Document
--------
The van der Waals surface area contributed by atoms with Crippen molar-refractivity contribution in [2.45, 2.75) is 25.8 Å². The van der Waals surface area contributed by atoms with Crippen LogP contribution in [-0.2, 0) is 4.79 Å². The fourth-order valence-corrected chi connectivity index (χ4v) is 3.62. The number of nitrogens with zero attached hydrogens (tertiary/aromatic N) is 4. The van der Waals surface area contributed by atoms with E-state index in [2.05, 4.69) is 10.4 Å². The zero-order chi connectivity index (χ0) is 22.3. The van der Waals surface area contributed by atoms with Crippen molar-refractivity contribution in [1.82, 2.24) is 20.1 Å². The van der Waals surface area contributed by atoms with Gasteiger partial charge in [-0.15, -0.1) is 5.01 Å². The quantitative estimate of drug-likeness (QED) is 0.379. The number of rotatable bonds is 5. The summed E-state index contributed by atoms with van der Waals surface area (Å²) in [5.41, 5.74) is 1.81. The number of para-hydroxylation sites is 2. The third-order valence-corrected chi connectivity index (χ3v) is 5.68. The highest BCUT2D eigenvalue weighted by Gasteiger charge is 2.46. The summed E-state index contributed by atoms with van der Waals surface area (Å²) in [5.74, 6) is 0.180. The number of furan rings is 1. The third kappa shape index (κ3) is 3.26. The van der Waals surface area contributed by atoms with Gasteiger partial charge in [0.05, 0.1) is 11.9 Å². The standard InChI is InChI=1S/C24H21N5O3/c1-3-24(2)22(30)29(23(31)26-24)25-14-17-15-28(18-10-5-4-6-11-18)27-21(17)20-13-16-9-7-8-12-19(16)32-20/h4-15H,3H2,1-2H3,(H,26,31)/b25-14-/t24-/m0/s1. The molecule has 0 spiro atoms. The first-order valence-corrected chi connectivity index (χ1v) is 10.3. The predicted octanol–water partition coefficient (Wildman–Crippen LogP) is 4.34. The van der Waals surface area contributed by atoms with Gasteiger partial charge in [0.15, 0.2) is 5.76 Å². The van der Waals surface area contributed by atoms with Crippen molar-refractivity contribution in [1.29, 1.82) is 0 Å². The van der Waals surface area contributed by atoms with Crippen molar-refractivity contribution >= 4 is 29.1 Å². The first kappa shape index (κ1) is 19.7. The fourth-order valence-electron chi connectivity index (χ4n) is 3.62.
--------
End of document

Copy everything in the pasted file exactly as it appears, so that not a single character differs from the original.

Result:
The van der Waals surface area contributed by atoms with Crippen molar-refractivity contribution in [2.45, 2.75) is 25.8 Å². The van der Waals surface area contributed by atoms with Crippen LogP contribution in [-0.2, 0) is 4.79 Å². The fourth-order valence-corrected chi connectivity index (χ4v) is 3.62. The number of nitrogens with zero attached hydrogens (tertiary/aromatic N) is 4. The van der Waals surface area contributed by atoms with E-state index in [2.05, 4.69) is 10.4 Å². The zero-order chi connectivity index (χ0) is 22.3. The van der Waals surface area contributed by atoms with Crippen molar-refractivity contribution in [1.82, 2.24) is 20.1 Å². The van der Waals surface area contributed by atoms with Gasteiger partial charge in [-0.15, -0.1) is 5.01 Å². The quantitative estimate of drug-likeness (QED) is 0.379. The number of rotatable bonds is 5. The summed E-state index contributed by atoms with van der Waals surface area (Å²) in [5.41, 5.74) is 1.81. The number of para-hydroxylation sites is 2. The third-order valence-corrected chi connectivity index (χ3v) is 5.68. The highest BCUT2D eigenvalue weighted by Gasteiger charge is 2.46. The summed E-state index contributed by atoms with van der Waals surface area (Å²) in [5.74, 6) is 0.180. The number of furan rings is 1. The third kappa shape index (κ3) is 3.26. The van der Waals surface area contributed by atoms with Gasteiger partial charge in [0.05, 0.1) is 11.9 Å². The standard InChI is InChI=1S/C24H21N5O3/c1-3-24(2)22(30)29(23(31)26-24)25-14-17-15-28(18-10-5-4-6-11-18)27-21(17)20-13-16-9-7-8-12-19(16)32-20/h4-15H,3H2,1-2H3,(H,26,31)/b25-14-/t24-/m0/s1. The molecule has 0 spiro atoms. The first-order valence-corrected chi connectivity index (χ1v) is 10.3. The predicted octanol–water partition coefficient (Wildman–Crippen LogP) is 4.34. The van der Waals surface area contributed by atoms with Gasteiger partial charge in [0.15, 0.2) is 5.76 Å². The van der Waals surface area contributed by atoms with Crippen molar-refractivity contribution in [1.29, 1.82) is 0 Å². The van der Waals surface area contributed by atoms with Crippen molar-refractivity contribution >= 4 is 29.1 Å². The first kappa shape index (κ1) is 19.7. The fourth-order valence-electron chi connectivity index (χ4n) is 3.62.